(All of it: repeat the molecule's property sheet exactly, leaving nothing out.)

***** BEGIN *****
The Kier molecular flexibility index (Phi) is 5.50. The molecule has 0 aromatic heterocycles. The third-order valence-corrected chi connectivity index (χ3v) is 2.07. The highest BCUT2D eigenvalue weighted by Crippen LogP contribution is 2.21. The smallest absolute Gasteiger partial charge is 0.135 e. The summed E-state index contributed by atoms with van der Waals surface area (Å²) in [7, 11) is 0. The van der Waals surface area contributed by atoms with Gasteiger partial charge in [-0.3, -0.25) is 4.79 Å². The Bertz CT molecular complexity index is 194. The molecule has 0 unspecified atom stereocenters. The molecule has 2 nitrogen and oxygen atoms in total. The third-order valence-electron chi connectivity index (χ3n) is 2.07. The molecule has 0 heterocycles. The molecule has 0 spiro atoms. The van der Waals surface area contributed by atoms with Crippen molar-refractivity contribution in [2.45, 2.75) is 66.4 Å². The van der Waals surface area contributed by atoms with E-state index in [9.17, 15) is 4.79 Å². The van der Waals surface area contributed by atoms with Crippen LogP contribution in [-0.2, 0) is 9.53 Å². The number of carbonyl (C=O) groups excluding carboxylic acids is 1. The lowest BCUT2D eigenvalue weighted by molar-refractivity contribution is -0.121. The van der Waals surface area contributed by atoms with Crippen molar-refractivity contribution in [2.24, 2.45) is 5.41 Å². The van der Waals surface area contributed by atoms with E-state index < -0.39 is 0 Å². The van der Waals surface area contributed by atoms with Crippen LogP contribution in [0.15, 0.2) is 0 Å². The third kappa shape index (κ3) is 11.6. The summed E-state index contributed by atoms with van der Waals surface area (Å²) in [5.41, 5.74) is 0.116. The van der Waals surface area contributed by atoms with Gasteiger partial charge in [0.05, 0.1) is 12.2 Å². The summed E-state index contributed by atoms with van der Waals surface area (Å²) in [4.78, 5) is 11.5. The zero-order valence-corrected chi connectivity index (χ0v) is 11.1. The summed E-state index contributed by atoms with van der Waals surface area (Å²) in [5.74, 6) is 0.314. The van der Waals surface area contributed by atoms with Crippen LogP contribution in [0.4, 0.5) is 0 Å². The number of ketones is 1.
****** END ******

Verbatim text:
The Kier molecular flexibility index (Phi) is 5.50. The molecule has 0 aromatic heterocycles. The third-order valence-corrected chi connectivity index (χ3v) is 2.07. The highest BCUT2D eigenvalue weighted by Crippen LogP contribution is 2.21. The smallest absolute Gasteiger partial charge is 0.135 e. The summed E-state index contributed by atoms with van der Waals surface area (Å²) in [7, 11) is 0. The van der Waals surface area contributed by atoms with Gasteiger partial charge in [-0.3, -0.25) is 4.79 Å². The Bertz CT molecular complexity index is 194. The molecule has 0 unspecified atom stereocenters. The molecule has 2 nitrogen and oxygen atoms in total. The third-order valence-electron chi connectivity index (χ3n) is 2.07. The molecule has 0 heterocycles. The molecule has 0 spiro atoms. The van der Waals surface area contributed by atoms with Crippen molar-refractivity contribution in [2.45, 2.75) is 66.4 Å². The van der Waals surface area contributed by atoms with E-state index in [9.17, 15) is 4.79 Å². The van der Waals surface area contributed by atoms with Crippen LogP contribution in [-0.2, 0) is 9.53 Å². The number of carbonyl (C=O) groups excluding carboxylic acids is 1. The lowest BCUT2D eigenvalue weighted by molar-refractivity contribution is -0.121. The van der Waals surface area contributed by atoms with Crippen molar-refractivity contribution in [2.24, 2.45) is 5.41 Å². The van der Waals surface area contributed by atoms with E-state index < -0.39 is 0 Å². The van der Waals surface area contributed by atoms with Crippen LogP contribution in [0.15, 0.2) is 0 Å². The third kappa shape index (κ3) is 11.6. The summed E-state index contributed by atoms with van der Waals surface area (Å²) in [5.41, 5.74) is 0.116. The van der Waals surface area contributed by atoms with Gasteiger partial charge in [0.05, 0.1) is 12.2 Å². The summed E-state index contributed by atoms with van der Waals surface area (Å²) in [4.78, 5) is 11.5. The zero-order valence-corrected chi connectivity index (χ0v) is 11.1. The summed E-state index contributed by atoms with van der Waals surface area (Å²) in [5.74, 6) is 0.314. The van der Waals surface area contributed by atoms with Crippen LogP contribution in [0.4, 0.5) is 0 Å². The number of ketones is 1.